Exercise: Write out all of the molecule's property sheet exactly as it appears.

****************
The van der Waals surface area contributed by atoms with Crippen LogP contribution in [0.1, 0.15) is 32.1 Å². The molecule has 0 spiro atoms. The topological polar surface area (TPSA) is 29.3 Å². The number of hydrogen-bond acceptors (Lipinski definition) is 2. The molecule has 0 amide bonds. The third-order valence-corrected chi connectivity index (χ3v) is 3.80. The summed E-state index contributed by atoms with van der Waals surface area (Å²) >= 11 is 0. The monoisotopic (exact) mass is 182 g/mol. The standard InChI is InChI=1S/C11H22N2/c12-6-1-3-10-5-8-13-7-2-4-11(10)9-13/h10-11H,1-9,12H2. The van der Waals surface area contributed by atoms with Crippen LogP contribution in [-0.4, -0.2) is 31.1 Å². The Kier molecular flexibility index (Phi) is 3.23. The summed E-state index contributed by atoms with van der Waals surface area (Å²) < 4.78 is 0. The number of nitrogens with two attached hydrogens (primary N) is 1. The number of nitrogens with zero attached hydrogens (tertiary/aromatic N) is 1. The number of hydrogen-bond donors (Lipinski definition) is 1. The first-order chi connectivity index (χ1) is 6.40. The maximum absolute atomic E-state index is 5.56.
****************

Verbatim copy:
The van der Waals surface area contributed by atoms with Crippen LogP contribution in [0.1, 0.15) is 32.1 Å². The molecule has 0 spiro atoms. The topological polar surface area (TPSA) is 29.3 Å². The number of hydrogen-bond acceptors (Lipinski definition) is 2. The molecule has 0 amide bonds. The third-order valence-corrected chi connectivity index (χ3v) is 3.80. The summed E-state index contributed by atoms with van der Waals surface area (Å²) >= 11 is 0. The monoisotopic (exact) mass is 182 g/mol. The standard InChI is InChI=1S/C11H22N2/c12-6-1-3-10-5-8-13-7-2-4-11(10)9-13/h10-11H,1-9,12H2. The van der Waals surface area contributed by atoms with Crippen LogP contribution in [-0.4, -0.2) is 31.1 Å². The Kier molecular flexibility index (Phi) is 3.23. The summed E-state index contributed by atoms with van der Waals surface area (Å²) < 4.78 is 0. The number of nitrogens with two attached hydrogens (primary N) is 1. The number of nitrogens with zero attached hydrogens (tertiary/aromatic N) is 1. The number of hydrogen-bond donors (Lipinski definition) is 1. The first-order chi connectivity index (χ1) is 6.40. The maximum absolute atomic E-state index is 5.56.